August 26, 2005
PRISONER GAP: Republican Pollster Kellyanne Conway says 43% of woman consider detention of terror suspects at Guantanamo Bay “unfair”, compared to just 31% of men. Blacks and Hispanics were also disproportionately likely to question current U.S. policy on detainees, while married respondents were more supportive.
National Omnibus Survey: Executive Summary
Note: this survey was conducted by the polling company ™
Intensity was strong on both sides of the fairness spectrum, suggesting decisiveness and the deep emotion among many Americans with respect to Guantanamo Bay; however, there was a dramatic gender gap in the opinions about the continued detention of suspects at Guantanamo Bay.
- 43% of women find the imprisonment of alleged criminal to be “unfair”.
- Women are 12% more likely than their male counterparts to classify the practice as “unfair”(43%-31%).
- Over one-half (51%) of women with children concurred that a prolonged detention of suspects without criminal charges was unjustified.
This news along with the recent activism of Cindy Sheehan outside of President Bush’s ranch indicates a rebirth of human rights activism on the part of females that has not been as prominent since September 11 when the Patriot Act fervor and dedication to do whatever it takes to fight terrorism was the primary sentiment.
Additional Results of Interest:
Minorities were especially sensitive to the handling of the alleged terrorists at Guantanamo Bay.
- One-half (51%) of African-Americans considered the extended imprisonment without a trial to be unjustified.
- Hispanics were 8-points more likely than the average respondent to believe that Gitmo detainees were held in captivity for an unreasonable amount of time (45%-37%).
Marital status influences one’s propensity to identify with the rights of prisoners currently being held at Guantanamo Bay.
- Unmarried adults were 9-points more likely than their wedded counterparts to cry foul against the detention practices of Guantanamo Bay detainees (44%- 35%).
- Married Americans were less inclined to empathize with the detainees, as they were more likely to support the policy.
Income Levels Impact Support:
- As the following chart illustrates, a belief in the justness of the detention practices at Gitmo steadily increased with income.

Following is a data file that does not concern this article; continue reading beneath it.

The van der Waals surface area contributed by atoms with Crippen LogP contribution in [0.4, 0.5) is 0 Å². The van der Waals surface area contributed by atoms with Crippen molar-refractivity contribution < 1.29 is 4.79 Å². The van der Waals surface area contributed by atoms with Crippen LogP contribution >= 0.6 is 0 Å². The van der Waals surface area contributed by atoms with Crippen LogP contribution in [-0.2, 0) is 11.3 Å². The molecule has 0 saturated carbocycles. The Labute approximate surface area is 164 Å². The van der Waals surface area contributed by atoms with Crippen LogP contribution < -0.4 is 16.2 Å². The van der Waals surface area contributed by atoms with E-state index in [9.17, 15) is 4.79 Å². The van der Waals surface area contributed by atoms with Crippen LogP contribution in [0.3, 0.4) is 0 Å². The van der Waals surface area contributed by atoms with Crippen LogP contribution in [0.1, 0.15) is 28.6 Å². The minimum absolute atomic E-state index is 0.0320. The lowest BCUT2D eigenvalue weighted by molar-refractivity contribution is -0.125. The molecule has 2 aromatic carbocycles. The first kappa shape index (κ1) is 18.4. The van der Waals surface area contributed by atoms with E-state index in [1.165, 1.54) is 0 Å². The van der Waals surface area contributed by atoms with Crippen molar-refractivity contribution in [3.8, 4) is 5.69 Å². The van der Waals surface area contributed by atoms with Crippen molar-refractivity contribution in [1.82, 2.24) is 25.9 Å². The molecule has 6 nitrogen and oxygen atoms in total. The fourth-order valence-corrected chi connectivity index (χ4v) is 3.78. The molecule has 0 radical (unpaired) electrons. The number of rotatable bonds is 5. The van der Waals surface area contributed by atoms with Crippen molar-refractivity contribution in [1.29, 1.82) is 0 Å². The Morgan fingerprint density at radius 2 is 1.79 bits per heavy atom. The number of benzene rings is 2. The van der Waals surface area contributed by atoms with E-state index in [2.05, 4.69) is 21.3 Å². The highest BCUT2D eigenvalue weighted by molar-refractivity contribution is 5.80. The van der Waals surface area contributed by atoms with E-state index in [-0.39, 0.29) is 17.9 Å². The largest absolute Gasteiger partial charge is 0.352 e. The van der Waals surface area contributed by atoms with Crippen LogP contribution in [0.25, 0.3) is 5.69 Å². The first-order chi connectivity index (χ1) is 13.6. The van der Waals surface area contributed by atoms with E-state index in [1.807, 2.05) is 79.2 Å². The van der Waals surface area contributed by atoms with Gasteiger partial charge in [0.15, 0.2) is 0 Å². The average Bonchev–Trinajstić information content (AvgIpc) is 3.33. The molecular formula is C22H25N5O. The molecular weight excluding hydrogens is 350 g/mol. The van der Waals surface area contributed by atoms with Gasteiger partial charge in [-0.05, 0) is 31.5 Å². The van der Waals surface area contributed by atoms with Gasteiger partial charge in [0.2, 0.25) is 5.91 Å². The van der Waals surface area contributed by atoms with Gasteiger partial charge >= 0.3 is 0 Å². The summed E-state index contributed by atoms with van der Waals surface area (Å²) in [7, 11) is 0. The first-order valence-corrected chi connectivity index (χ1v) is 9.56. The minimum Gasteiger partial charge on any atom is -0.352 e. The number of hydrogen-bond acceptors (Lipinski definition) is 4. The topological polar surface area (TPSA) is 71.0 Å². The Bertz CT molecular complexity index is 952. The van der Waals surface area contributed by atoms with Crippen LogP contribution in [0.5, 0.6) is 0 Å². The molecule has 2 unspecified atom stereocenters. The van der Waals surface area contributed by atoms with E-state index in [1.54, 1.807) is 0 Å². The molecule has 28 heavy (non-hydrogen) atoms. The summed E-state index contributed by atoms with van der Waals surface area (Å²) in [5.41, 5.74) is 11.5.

- Those households earning less than $30,000 annually or between $30,000 and $49,000 were more likely to describe the conduct as “unfair” than “fair.”
This attitude underwent a sharp reversal at the $50,000 mark, as middle and middle-to-high income households were more supportive of the U.S. policies at Gitmo. Opinions leveled off at the highest income echelon, as $90,000+ households were nearly evenly divided in their opinions.
Young Americans were torn over the justice of imprisoning suspected terrorists at Guantanamo Bay.
- Respondents aged 18-24 were 7-points more likely than the average American to suggest that the handling of detainees was “fair.”
- The generation just ahead of them (25-34 year olds) were more likely than all other age groups to denounce find this conduct (44%- 38%).
- “Junior Seniors” (respondents aged 55-64) were 10-points more likely than all other respondents to support detaining suspected terrorists for an indefinite period of time (45%- 35%).
A Nation Divided: There was a clear divide in opinion among respondents who resided in traditionally “red” and “blue” states.
- Americans living on the coasts were more likely than most to concur that holding alleged criminals for an unspecified amount of time is unwarranted.
- Four-in-ten Northeasterners (40%) and West Coast residents (39%) condemned the Guantanamo Bay situation as “unfair” In contrast, 41% of Southerners believed the imprisonment of Guantanamo Bay detainees was reasonable.
- Respondents from the North Central region were also more likely to label the situation more excessive than judicious, but only by a three-point margin (38% “unfair” vs. 35% “fair”).
Americans are decidedly split over the detention policy at Guantanamo Bay. With the memories of 9-11 still vividly etched in the minds of most citizens, it is little wonder that a plurality continue to support the actions taken by the U.S. government to protect our national security, including the imprisonment of hundreds of possible terrorists at an offshore location. However, there are a growing number of people, particularly women, singles, lower income households, minorities, and costal residents who have begun to question this handling as time passes.
This survey was conducted by the polling company ™, August 9-11 by telephone to 1,000 (aged 18+) at a Computer Assisted Telephone Interviewing (CATI) phone facility using live callers. The sample was drawn utilizing a Random Digit Dialing (RDD) method where phone numbers were generated by a computer to ensure that every household in the nation had an equal chance to be surveyed. For the national sample, the margin of error for the national survey is calculated at + 3.0% at the 95% confidence level.
Sampling controls were used to ensure that a proportional and representative number of people were interviewed from demographic groups as age, gender, race, ethnicity and geographic region.